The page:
Would the Federal Reserve permit discount window borrowing access to FinTech companies operating under a special purpose national bank charter? While it is likely that many FinTech companies that seek special purpose charters would not take deposits, the Federal Reserve's discount window programs are generally open to depository institutions that maintain transaction accounts or non-personal time deposits, subject to reserve requirements. 48 It is not clear whether the Federal Reserve would distinguish between full-service national banks that take deposits and deposit-taking FinTech companies operating under a special purpose national bank charter with respect to access to its discount window programs.
How will OCC assessments be calculated? The white paper does not contain guidance on how the OCC will calculate this cost, or how these assessments will compare to state licensing fees.
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Will the disclosure requirements imposed by the Change in Bank Control Act deter financial investors, including hedge funds, private equity funds and venture capital funds, from making a controlling investment in, or acquisition of, a FinTech company with a special purpose national bank charter? In addition, will these disclosure requirements discourage FinTech companies from applying for a special purpose charter if they already have such investors?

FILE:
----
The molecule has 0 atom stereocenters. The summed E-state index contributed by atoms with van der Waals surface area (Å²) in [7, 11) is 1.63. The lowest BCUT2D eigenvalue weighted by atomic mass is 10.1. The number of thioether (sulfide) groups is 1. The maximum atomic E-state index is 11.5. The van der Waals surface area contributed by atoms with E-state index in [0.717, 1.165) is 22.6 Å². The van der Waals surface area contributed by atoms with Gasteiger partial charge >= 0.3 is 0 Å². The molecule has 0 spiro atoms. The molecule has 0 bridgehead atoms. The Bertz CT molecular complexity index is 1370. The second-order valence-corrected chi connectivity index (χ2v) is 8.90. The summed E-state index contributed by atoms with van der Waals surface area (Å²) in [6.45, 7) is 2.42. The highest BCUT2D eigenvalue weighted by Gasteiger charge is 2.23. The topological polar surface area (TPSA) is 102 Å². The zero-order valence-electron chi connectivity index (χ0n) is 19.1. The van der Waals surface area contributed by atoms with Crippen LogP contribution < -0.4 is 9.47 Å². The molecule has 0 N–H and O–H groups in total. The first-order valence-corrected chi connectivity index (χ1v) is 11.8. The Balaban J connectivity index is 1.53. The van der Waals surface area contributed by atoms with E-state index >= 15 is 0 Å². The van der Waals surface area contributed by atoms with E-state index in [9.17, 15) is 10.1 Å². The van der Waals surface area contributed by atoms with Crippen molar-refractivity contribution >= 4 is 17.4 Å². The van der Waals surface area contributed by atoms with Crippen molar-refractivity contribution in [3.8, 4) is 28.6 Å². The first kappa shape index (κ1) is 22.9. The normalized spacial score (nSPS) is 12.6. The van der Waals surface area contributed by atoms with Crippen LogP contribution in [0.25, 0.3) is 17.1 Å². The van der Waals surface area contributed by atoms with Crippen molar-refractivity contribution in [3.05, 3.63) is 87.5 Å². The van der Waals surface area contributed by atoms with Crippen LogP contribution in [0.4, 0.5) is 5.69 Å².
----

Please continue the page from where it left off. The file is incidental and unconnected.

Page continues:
These questions and issues, and likely many others, will be the subject of extensive public comment. Many questions, however, will only be answered through the application process.
Copyright Sullivan & Cromwell LLP 2016 -10-
Office of the Comptroller of the Currency Proposal to Charter Special Purpose National Banks for FinTech Companies December 4, 2016
1 Remarks by Thomas J. Curry, Comptroller of the Currency, at the Georgetown University Law Center (Dec. 2, 2016), available at https://www.occ.gov/news-issuances/speeches/2016/pubspeech-2016-152.pdf.
2 OCC, Exploring Special Purpose National Bank Charters for Fintech Companies (Dec. 2, 2016), available at https://www.occ.gov/topics/bank-operations/innovation/special-purpose-nationalbank-charters-for-fintech.pdf ("OCC White Paper").